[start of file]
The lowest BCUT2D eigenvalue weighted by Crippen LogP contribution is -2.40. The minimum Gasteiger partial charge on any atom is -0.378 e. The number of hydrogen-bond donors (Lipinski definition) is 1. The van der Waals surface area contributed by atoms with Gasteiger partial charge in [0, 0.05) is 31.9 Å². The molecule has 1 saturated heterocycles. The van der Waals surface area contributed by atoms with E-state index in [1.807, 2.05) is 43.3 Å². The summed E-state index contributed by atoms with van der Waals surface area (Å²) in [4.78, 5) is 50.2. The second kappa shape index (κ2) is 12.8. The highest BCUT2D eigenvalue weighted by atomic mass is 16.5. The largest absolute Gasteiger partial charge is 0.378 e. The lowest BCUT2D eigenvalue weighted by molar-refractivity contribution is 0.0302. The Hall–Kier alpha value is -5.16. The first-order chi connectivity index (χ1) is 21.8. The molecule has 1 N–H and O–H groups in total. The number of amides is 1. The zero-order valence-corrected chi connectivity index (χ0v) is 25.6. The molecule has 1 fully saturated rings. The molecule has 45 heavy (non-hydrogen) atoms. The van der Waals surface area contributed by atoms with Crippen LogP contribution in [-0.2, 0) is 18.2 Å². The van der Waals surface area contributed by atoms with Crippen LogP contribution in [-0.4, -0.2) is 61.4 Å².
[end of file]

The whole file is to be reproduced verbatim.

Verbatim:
The lowest BCUT2D eigenvalue weighted by Crippen LogP contribution is -2.40. The minimum Gasteiger partial charge on any atom is -0.378 e. The number of hydrogen-bond donors (Lipinski definition) is 1. The van der Waals surface area contributed by atoms with Gasteiger partial charge in [0, 0.05) is 31.9 Å². The molecule has 1 saturated heterocycles. The van der Waals surface area contributed by atoms with E-state index in [1.807, 2.05) is 43.3 Å². The summed E-state index contributed by atoms with van der Waals surface area (Å²) in [4.78, 5) is 50.2. The second kappa shape index (κ2) is 12.8. The highest BCUT2D eigenvalue weighted by atomic mass is 16.5. The largest absolute Gasteiger partial charge is 0.378 e. The lowest BCUT2D eigenvalue weighted by molar-refractivity contribution is 0.0302. The Hall–Kier alpha value is -5.16. The first-order chi connectivity index (χ1) is 21.8. The molecule has 1 N–H and O–H groups in total. The number of amides is 1. The zero-order valence-corrected chi connectivity index (χ0v) is 25.6. The molecule has 1 fully saturated rings. The molecule has 45 heavy (non-hydrogen) atoms. The van der Waals surface area contributed by atoms with Crippen LogP contribution in [-0.2, 0) is 18.2 Å². The van der Waals surface area contributed by atoms with Crippen LogP contribution in [-0.4, -0.2) is 61.4 Å².